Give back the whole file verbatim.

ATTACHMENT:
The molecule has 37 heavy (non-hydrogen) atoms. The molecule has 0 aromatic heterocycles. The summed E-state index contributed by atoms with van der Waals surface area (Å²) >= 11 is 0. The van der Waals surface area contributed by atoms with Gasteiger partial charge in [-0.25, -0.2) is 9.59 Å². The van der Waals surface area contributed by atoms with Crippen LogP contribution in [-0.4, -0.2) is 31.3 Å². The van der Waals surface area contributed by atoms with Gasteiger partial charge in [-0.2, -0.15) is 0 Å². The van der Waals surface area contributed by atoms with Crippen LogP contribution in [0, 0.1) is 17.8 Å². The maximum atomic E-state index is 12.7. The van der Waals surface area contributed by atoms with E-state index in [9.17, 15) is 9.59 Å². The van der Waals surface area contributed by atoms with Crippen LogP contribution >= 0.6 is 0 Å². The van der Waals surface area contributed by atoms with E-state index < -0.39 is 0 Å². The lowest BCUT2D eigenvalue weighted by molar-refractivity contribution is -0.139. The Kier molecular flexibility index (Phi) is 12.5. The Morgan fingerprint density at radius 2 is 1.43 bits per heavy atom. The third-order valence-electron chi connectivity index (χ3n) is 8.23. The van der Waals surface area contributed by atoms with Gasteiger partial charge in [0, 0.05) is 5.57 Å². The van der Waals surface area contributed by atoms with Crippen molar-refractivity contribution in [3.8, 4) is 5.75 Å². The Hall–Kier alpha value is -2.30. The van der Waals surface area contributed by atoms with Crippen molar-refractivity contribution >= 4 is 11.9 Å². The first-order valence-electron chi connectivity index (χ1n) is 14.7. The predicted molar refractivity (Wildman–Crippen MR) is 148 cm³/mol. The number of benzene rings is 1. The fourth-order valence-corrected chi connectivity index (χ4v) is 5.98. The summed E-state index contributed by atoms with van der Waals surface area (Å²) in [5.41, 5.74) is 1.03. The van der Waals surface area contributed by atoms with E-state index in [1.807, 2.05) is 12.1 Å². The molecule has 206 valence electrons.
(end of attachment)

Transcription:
The molecule has 37 heavy (non-hydrogen) atoms. The molecule has 0 aromatic heterocycles. The summed E-state index contributed by atoms with van der Waals surface area (Å²) >= 11 is 0. The van der Waals surface area contributed by atoms with Gasteiger partial charge in [-0.25, -0.2) is 9.59 Å². The van der Waals surface area contributed by atoms with Crippen LogP contribution in [-0.4, -0.2) is 31.3 Å². The van der Waals surface area contributed by atoms with Gasteiger partial charge in [-0.2, -0.15) is 0 Å². The van der Waals surface area contributed by atoms with Crippen LogP contribution in [0, 0.1) is 17.8 Å². The maximum atomic E-state index is 12.7. The van der Waals surface area contributed by atoms with E-state index in [9.17, 15) is 9.59 Å². The van der Waals surface area contributed by atoms with Crippen LogP contribution >= 0.6 is 0 Å². The van der Waals surface area contributed by atoms with E-state index < -0.39 is 0 Å². The lowest BCUT2D eigenvalue weighted by molar-refractivity contribution is -0.139. The Kier molecular flexibility index (Phi) is 12.5. The Morgan fingerprint density at radius 2 is 1.43 bits per heavy atom. The third-order valence-electron chi connectivity index (χ3n) is 8.23. The van der Waals surface area contributed by atoms with Gasteiger partial charge in [0, 0.05) is 5.57 Å². The van der Waals surface area contributed by atoms with Crippen molar-refractivity contribution in [3.8, 4) is 5.75 Å². The Hall–Kier alpha value is -2.30. The van der Waals surface area contributed by atoms with Crippen molar-refractivity contribution >= 4 is 11.9 Å². The first-order valence-electron chi connectivity index (χ1n) is 14.7. The predicted molar refractivity (Wildman–Crippen MR) is 148 cm³/mol. The number of benzene rings is 1. The fourth-order valence-corrected chi connectivity index (χ4v) is 5.98. The summed E-state index contributed by atoms with van der Waals surface area (Å²) in [5.41, 5.74) is 1.03. The van der Waals surface area contributed by atoms with E-state index in [1.807, 2.05) is 12.1 Å². The molecule has 206 valence electrons.